Schools, libraries and other agencies that want to find ideas for ways to celebrate can look at the database that the Association for Library Services to Children (ALSC is a division of the American Library Association) maintains. ALSC also provides a resource guide, which I helped develop. Some of the material has even been translated into Spanish and Chinese this year.

Hummingbirds: Facts and Folklore From the Americas book coverMe: Why are books so important for children?

Jeanette: Books and being able to read them are the great equalizer for children. Whether the books are fiction or non-fiction, we learn from what we read, and books bring the world’s knowledge to us in ways that television and movies just can’t. Reading is the basis for everything we do. Even if you are a computer whiz, you need to be able to read. (I’m fascinated by the fact that some of the biggest proponents of reading, books and literacy are the giants of the computer and technology industry.)

It’s almost become a cliché, but books bring us knowledge but they also bring us joy. They can bring friends to a lonely child and they bring us the world! But it is also important that children have access to books that reflect their own culture, that introduce them to other cultures, and that celebrate words and language. And Día really puts the spotlight on the importance of these ideas.

Me: What can adults do to encourage children to become readers?

A lot of the things are pretty obvious and I often say that really there is more that adults can do to discourage kids from reading, like forcing a kid to finish a book he or she is not enjoying!

Surround kids with books and they will read! Borrow books from the library and leave them around the house. The worse thing that happens is you take them back on the due date unread, but if books are around kids will find them.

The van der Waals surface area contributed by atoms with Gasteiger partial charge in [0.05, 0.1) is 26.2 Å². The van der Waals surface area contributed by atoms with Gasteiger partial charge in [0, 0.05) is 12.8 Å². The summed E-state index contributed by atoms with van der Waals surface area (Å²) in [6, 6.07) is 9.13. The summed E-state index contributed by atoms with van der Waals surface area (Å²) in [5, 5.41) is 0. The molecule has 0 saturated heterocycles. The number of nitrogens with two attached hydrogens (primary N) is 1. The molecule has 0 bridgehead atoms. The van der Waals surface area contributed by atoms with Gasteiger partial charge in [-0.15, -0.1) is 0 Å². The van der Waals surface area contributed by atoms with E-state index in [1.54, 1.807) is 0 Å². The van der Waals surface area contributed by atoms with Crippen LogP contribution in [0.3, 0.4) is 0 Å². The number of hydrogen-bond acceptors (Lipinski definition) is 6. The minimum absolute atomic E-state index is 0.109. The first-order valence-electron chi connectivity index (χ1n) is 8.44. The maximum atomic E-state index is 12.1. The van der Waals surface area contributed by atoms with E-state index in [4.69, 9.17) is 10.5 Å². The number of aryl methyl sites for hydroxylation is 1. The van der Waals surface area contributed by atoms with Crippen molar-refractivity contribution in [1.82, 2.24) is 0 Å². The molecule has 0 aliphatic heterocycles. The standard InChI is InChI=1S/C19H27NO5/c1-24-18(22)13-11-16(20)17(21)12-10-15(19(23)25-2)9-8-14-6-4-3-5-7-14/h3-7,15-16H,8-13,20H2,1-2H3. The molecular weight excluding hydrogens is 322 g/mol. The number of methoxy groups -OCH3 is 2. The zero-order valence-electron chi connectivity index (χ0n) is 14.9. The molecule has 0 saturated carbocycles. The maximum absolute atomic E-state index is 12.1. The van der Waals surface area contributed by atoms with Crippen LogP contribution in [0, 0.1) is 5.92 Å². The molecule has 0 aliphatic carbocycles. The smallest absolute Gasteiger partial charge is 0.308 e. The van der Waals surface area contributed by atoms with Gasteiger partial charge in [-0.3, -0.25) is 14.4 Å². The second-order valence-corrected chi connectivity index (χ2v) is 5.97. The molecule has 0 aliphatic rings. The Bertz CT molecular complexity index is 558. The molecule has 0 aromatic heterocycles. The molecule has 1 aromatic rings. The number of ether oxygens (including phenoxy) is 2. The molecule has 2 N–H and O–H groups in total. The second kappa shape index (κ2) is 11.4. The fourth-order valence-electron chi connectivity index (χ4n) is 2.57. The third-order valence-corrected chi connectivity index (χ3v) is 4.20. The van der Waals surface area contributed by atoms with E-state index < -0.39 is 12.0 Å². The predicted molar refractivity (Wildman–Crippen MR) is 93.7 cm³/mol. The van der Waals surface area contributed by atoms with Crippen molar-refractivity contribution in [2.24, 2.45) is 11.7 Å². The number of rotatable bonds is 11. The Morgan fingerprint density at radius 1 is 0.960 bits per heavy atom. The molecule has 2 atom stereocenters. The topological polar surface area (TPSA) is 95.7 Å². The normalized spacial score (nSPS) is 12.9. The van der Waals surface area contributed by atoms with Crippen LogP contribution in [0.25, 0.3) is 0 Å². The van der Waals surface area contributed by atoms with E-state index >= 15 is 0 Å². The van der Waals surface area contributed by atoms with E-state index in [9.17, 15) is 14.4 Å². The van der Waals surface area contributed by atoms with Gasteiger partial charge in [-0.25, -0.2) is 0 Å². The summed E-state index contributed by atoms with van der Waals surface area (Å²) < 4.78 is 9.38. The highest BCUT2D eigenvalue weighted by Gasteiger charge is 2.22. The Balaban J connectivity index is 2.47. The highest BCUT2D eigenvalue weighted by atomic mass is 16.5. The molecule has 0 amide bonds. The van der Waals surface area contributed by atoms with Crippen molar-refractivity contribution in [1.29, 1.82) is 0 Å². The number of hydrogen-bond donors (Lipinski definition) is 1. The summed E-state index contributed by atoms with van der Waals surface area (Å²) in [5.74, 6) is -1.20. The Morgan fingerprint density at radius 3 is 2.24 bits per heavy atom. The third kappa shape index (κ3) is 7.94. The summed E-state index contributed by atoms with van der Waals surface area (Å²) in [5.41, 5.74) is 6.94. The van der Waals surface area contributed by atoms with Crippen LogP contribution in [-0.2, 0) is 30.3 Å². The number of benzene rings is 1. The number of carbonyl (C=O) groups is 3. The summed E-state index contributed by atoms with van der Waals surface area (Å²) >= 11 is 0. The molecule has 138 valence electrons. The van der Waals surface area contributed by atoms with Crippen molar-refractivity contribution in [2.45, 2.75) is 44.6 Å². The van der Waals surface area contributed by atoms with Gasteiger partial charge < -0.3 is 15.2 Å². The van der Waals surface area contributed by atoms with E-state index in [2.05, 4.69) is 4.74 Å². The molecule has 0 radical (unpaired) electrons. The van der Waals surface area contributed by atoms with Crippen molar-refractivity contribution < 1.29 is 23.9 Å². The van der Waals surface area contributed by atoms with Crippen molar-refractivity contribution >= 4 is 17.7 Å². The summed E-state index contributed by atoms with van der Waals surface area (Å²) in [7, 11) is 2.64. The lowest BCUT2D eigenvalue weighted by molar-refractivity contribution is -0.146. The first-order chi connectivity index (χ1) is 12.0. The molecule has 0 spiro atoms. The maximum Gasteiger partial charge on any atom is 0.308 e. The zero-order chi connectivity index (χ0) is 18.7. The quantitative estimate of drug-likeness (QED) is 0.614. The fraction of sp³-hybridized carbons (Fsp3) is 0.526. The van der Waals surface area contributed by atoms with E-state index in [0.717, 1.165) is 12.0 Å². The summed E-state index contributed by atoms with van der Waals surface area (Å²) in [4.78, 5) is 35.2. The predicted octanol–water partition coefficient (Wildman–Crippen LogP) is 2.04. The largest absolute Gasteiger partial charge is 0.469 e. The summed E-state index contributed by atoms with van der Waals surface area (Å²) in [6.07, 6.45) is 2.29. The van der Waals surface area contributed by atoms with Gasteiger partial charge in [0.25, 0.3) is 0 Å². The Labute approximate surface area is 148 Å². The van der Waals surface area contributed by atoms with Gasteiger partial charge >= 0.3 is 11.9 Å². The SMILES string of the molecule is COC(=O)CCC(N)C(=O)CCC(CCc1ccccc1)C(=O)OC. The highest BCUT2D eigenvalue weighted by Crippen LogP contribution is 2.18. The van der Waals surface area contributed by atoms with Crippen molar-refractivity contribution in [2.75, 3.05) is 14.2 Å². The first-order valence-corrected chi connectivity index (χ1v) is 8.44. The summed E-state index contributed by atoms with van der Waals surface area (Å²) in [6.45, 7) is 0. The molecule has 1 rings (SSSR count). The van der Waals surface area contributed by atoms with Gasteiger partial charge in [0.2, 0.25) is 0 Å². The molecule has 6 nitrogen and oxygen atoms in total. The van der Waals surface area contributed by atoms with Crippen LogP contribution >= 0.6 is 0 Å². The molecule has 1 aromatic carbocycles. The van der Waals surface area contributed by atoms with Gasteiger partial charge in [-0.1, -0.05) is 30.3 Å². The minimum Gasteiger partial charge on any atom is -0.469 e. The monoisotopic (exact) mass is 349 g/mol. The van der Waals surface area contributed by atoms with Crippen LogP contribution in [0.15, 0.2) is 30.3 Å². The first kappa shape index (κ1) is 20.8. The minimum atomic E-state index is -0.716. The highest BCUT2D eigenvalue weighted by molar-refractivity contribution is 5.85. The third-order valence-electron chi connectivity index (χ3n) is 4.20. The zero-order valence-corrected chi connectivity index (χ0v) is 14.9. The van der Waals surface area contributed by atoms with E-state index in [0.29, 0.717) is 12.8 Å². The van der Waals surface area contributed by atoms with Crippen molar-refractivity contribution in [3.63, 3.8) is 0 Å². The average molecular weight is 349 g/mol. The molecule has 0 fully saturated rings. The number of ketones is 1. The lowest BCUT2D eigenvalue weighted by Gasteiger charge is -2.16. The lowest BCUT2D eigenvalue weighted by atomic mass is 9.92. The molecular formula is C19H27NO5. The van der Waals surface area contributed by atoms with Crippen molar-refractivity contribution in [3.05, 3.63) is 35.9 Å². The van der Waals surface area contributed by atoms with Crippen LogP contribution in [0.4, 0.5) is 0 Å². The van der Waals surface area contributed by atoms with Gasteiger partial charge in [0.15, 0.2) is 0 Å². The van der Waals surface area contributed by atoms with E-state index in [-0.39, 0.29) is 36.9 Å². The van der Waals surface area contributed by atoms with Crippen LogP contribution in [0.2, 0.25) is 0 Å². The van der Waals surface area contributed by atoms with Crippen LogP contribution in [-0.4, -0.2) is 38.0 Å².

Be a role model. It does no good to tell kids that reading is a great thing if Mom and Dad never read anything. Kids know what adults value by how we spend our time and money, so spend time reading together (even older kids enjoy being read to) or just sitting together with each person reading silently (maybe sharing a good passage or something funny if the mood strikes you). Buy books as gifts. They may not elicit immediate jumping for joy like a new bicycle or a videogame, but they last and they tell kids that you care about them.

Ask your child to recommend a book for you to read — show you are interested in their literature and value their opinion about books. Take kids to bookstores and let them select what they want to read. Even if you think it is “junk,” so what? No real avid reader only reads great literature. Bring your child to author events and library programs so they see that reading is fun and can be a real social activity.

Me: What can writers do to make sure children will enjoy reading?

Jeanette: Write good books! Don’t try to write a story that will teach the child something. If your story is good, they will learn from it without you preaching to them. Don’t underestimate children. Writers sometimes write down or dumb down material because it is for children. A good book for children should also be a good book for readers of any age.

Celebrate that children are reading. It can be hard to find the time to respond when kids write a fan letter or ask a question (and yes, sometimes the questions are silly or repetitious), but it’s important that children know that we love reading and writing and we love that they are reading our books.

Me: Great insights and advice, Jeanette. Thank you!

Celebrate literacy in your family and community. And remember Jeanette’s advice for writers: Write good books!

Is there anything you do to support literacy in children?

Author Interview: Cynthia Leitich Smith on writing a series

Cynthia Leitich Smith

Cynthia Leitich Smith

Today I’ve got a treat, an interview with an author who’s as warm and generous as a person as she is skilled and talented with words: Cynthia Leitich Smith.